Petropavlovsk has asked UK regulators to investigate the ousting of more than half its directors by a group of investors, which has plunged the FTSE 250 gold miner back into boardroom turmoil despite its recent share price surge.
The company’s shares dropped 18 per cent on Tuesday after UGC, a privately owned rival run by Russian billionaire Konstantin Strukov, and three other shareholders voted against the re-election of seven board members at the Russia-focused mining group, including co-founder and chief executive Pavel Maslovskiy.
Petropavlovsk said it believed the outcome of the vote had been orchestrated by UGC, which acquired a 22 per cent stake this year, and Nikolai Lustiger, a businessman it said represents the interests of two other shareholders.
“The board believes that the current results have been achieved in a manner which is neither transparent nor fair to shareholders; and would be hugely damaging to the corporate governance and executive management . . . and accordingly to the interests of the company’s shareholders and stakeholders,” it said in a statement.
Mr Strukov, who is estimated by Forbes to have a $2bn fortune, did not immediately respond to a request for comment. Petropavlovsk issued a statement last month saying it was not in takeover talks with UGC following press speculation.
The boardroom upheaval is a blow for Petropavlovsk, which finally looked to have turned the corner after years of shareholder infighting and revolts.
The company has just started to reap the benefits from a new processing plant, which allows it to refine refractory ore, a type of gold that is difficult to extract but abundant in Russia.
Boosted by rising production and a higher gold price, its shares have surged 100 per cent this year. The company joined the FTSE 250 index in March and was set to announce a capital allocation and dividend policy before the latest events.
Interim chief executive Alya Samokhvalova said Petropavlovsk has asked the UK Takeover Panel to investigate whether the four investors — who controlled 39 per cent at the time of voting — were acting in concert. One of them, an investment vehicle owned by Vladislav Sviblov, sold most of its 4.6 per cent stake after casting its vote.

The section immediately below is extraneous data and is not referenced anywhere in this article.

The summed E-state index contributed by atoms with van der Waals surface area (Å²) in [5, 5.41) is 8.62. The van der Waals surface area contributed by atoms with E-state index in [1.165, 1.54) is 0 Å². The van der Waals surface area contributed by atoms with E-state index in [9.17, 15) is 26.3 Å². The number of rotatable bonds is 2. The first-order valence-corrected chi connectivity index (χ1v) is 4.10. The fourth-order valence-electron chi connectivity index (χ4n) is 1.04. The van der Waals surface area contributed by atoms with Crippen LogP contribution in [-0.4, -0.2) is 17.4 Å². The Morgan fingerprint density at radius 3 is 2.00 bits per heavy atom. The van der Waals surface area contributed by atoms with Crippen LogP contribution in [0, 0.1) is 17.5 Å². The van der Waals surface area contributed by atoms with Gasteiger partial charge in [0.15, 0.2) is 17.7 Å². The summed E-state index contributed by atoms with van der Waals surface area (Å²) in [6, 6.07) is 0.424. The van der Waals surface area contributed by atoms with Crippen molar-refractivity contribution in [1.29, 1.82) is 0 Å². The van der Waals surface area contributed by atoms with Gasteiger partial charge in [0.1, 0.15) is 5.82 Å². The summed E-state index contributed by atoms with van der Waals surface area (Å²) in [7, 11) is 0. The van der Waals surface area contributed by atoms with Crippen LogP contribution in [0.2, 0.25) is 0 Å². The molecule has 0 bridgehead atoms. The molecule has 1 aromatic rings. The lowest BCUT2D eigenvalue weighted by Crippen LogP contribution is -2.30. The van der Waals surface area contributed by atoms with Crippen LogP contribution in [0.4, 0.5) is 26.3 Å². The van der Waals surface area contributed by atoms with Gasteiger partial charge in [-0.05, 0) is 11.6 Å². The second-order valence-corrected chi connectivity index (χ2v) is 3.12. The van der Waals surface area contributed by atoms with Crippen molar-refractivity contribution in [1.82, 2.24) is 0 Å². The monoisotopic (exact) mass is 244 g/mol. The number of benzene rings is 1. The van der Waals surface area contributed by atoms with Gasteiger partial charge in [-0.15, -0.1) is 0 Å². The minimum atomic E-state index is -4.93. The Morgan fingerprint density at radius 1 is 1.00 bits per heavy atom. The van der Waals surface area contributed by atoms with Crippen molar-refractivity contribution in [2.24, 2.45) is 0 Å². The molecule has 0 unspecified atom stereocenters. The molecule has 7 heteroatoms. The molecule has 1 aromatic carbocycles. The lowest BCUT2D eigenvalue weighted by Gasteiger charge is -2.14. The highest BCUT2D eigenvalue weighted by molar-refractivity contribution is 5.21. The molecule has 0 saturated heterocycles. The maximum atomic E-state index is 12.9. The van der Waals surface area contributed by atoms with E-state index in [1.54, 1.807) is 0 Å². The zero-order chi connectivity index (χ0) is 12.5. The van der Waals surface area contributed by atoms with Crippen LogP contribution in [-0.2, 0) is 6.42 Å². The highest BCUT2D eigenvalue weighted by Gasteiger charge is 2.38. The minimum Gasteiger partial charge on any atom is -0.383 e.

Neither the Takeover Panel nor a representative of Mr Sviblov immediately responded to a request for comment.
“If this new shareholder [UGC] is interested in our assets, which is understandable, they will have to pay an adequate premium to all shareholders not just taking control of the company through the back door,” said Dr Samokhvalova,
Until the company is able to arrange another shareholder meeting, which it plans to hold within three months, the company has appointed four temporary directors to its board, including Peter Hambro, who founded the company with Mr Maslovskiy in the early 1990s.
Mr Hambro — who has been reinstated as chairman — was forced out of the company in 2017 following a shareholder revolt backed by Russian billionaire Viktor Vekselberg.
Analysts at Peel Hunt said the ousting of more than half the board had the feel of a coup, aimed at giving UGC control of Petropavlovsk without paying a takeover premium.
“We feel this is a coup aimed at securing control of the one refractory ore processing hub in Russia that has spare capacity, a highly strategic asset given the large number of refractory ore deposits in the country,” they said.
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